Wednesday, 8 October 2014

Blind leading the blind

With all the talent to come through the door at Old Trafford this season the least exciting was probably Daley Blind. This is not a criticism, I’m a huge fan of the Dutchman but he’s not going to light up Old Trafford in the same way that Di Maria or Falcao might, his job however, is probably the most important in this United team.

Against Everton Van Gaal lined up with a midfield of Di Maria, Blind and Valencia, with Mata deployed further forward. That’s leaving a lot of work for Daley Blind, whilst Di Maria and Valencia are industrious and will certainly put in a shift, they are at heart attack minded wide players. Blind is essentially tasked with the job that most teams entrust at least two if not three men to do.

In his 4 Premier League appearances Blind has made an average of 3 tackles and 2.8 interceptions per game. Only Phil Jones and Rafael have made more interceptions and only Jones and Herrera have made more tackles. His importance to the midfield is apparent from that alone. When you add in an average of 3.8 clearances per game, his defensive contributions are added to.

In comparison Di Maria offers little defensively, he’s made just 4 tackles and 7 interceptions in his 5 games at Old Trafford, Valencia fares a little better, with an average of 2.8 tackles and 2.2 interceptions. This shows how much work Blind has to get through, if United wish to control games in the manner they’ve become accustomed to and to stop leaking so many goals they will need more cover in midfield.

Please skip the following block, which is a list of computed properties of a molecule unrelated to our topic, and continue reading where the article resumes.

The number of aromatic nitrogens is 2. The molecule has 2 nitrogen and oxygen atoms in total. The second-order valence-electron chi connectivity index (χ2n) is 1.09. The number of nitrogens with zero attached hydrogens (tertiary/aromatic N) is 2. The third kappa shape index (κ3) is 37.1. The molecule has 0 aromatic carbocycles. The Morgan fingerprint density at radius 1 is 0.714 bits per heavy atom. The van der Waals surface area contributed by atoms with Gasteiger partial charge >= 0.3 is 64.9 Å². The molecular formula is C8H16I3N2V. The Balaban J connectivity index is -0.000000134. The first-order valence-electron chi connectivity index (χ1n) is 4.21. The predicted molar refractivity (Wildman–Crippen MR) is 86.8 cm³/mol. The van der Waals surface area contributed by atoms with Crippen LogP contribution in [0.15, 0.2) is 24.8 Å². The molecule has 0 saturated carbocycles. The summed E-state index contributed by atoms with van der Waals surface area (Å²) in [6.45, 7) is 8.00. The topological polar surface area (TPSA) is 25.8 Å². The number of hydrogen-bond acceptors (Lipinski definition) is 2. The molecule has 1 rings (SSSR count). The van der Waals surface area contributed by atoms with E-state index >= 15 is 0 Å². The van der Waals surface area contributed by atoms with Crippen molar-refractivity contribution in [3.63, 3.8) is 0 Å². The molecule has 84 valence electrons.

There’s no doubt that Blind’s versatility is in part why he was signed, he’s at comfortable at centre back as he is at left back or in the role he currently occupies. Given his versatility it’s not surprising he’s such a well-rounded player.

His work is as much off the ball as it is on the ball, breaking up play is as important as starting attacks. His average pass accuracy is 88.9% and Blind plays an average of 67.8 passes, the 10th highest of all players in the league. His passing range is varied, he has played 3.3 long balls per game so far, so he can release United on the counter or switch the play if needed. Unsurprisingly, Blind hasn’t created many chances for his team mates, his role is that of the middle man, by occupying space he can receive the ball and feed those who supply the goals.

Presumably Herrera will replace Valencia when fit and that will add some more solidity to the centre of the park. It’s clearly a problem of having such a plethora of attacking talent that fitting all those players in isn’t going to be easy and the solution seems to be removing a man from midfield. At the minute United aren’t a balanced side, there’s too much emphasis on attack and that isn’t sustainable, they’d benefit more from dropping one of the strikers for more midfield cover.

 Statistics courtesy of

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